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Overcoming a lost generation

01 Dec 2015

Having largely missed out on a generation of skilled young recruits in the past 15 to 20 years, the US railway engineering sector is working hard to catch up by encouraging educational institutions to support rail-related courses. But changing cultural and behavioural patterns among young people means the rail sector must remain forward-looking, argues Brian Lindamood of Arema.

No aspect of daily life in North America has been left untouched by the digital communications revolution of the past 20 years. Nothing proves this more effectively than losing your home internet connection - my teenage children reacted with horror at the prospect of being 'off the grid' when a storm cut off our telecoms links a few years ago.

The digital revolution has been all-pervading, and no business which seeks to cling to the analogue age can realistically expect to remain competitive for long. The railroad sector is no exception. Although sometimes unfairly characterised as a traditional sector prone to harking back rather than embracing the future, the US railroad industry has gone a long way to embrace the digital 'bleeding edge' to sustain its role in the 24/7 logistics chain.

Yet one essential facet of the industry has arguably lagged behind: recruitment, education and training. At the turn of the century, the US rail freight sector was quietly flourishing after two decades of relief from federal regulation. Yet this success came at a heavy price. The sector shed 45% of its workforce between 1980 and 2000, stabilising at about 235000 employees for the past 15 years. Much of this contraction was accomplished through layoffs which disproportionately affected staff with the least experience - 'last in, first out' - and through widespread recruitment freezes.

A lack of graduate demand led to railway engineering research being cut at US universities. After 20 years, not only had a generation been lost, it was also difficult to find a way into the industry for those who were interested in a railway career.

The American Railway Engineering & Maintenance-of-Way Association was among the bodies to recognise the scale of this problem, and slowly over a period of 10 years we have sought to rebuild the educational structures which provide technical staff to the railway industry. We started with the development of a technical seminar programme to introduce practising engineers in other sectors to basic railway engineering concepts. This was augmented by an updated series of books and manuals, given that few relevant texts had been published in the previous two decades. We also work directly with university academics on bespoke course material to support railway engineering courses.

Separately, the association began to offer scholarships; more than $60000 was disbursed to students in 2015. The association has also been developing links with engineering students to enable them to meet railroads and rail suppliers to discuss potential employment. Arema introduced a student chapter programme, and we now have active chapters at 19 universities across North America.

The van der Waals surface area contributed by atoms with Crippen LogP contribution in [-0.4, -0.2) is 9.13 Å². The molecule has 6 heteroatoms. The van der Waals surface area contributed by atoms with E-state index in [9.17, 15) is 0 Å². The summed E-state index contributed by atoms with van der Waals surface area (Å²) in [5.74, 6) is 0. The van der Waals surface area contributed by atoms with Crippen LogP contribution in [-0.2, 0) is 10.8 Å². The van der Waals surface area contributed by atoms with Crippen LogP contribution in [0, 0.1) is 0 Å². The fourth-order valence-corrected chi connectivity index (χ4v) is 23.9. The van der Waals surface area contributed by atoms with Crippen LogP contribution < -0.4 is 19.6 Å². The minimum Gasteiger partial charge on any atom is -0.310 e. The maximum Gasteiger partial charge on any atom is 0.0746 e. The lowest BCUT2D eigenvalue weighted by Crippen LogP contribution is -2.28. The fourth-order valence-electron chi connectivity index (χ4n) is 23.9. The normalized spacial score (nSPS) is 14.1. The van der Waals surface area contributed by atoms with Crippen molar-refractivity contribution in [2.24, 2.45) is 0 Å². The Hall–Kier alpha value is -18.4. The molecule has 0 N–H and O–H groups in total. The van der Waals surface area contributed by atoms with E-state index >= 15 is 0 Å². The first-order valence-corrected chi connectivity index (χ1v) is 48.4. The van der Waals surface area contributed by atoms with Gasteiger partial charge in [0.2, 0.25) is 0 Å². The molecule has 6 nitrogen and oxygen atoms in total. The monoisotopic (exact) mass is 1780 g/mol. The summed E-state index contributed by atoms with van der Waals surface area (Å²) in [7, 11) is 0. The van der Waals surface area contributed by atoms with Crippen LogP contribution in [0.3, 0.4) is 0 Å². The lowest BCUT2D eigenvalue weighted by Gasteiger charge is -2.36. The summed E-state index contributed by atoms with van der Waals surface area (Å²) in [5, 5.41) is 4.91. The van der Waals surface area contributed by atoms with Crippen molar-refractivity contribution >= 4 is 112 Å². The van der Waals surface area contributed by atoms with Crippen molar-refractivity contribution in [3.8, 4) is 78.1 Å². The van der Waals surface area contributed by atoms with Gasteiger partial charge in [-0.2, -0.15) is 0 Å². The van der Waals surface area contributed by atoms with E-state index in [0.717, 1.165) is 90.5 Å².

Think different, work different

Largely through the efforts of volunteers, Arema has contributed to the substantial progress that has been made in reviving railway engineering education in North America over the last decade. Yet as we celebrate the next generation of railway professionals entering the industry, we must recognise and accept that they work and think differently from those of us who started out 20 or more years ago. The knowledge and experience that we instill upon the next generation is only useful if it remains relevant in both its context and its delivery. We must, both in Arema as an organisation and in the wider rail industry, critically review our practices, consider the context in which they were developed, evaluate their relevance to our industry today, and have the courage to change or jettison them if they are no longer appropriate.

I have shelves of books in my office, which provide a ready reference for nearly any issue I need to address. Yet there are others in my workplace, usually the younger employees, who do not have a single shelf, preferring to keep their library in electronic format. Much of the information to which they refer is similar, although I suspect the volume I have on Advanced Slide Rule Techniques is not one I would find in their electronic collection. Nor should it be, as it is not something they can relate to or the most efficient use of their time.

The world's railway industry must be ready to meet the challenges of an era of diverse educational practice and consumption of media. It is perhaps unsurprising that this article is already available in print, digital, app and online formats. By the time the USA marks the 200th anniversary of the first railway on its shores in 15 years' time, we can only imagine how students and young professionals will be imbibing information. To ensure that it remains an attractive career choice, the railway engineering sector must keep pace with this diversification - a process in which Arema and other industry bodies must be leading players.

  • Brian Lindamood is President of the American Railway Engineering & Maintenance-of-Way Association for 2015-16. Currently Director of Capital Projects at Alaska Railroad, he has 25 years' experience covering railway operations and economics, alignment and track design, the development of track standards, specifications, and design/maintenance practices. Besides having both Class I and short line railroad experience, he has held senior positions in several national engineering firms. He holds BS and MS Civil Engineering degrees from North Dakota State University.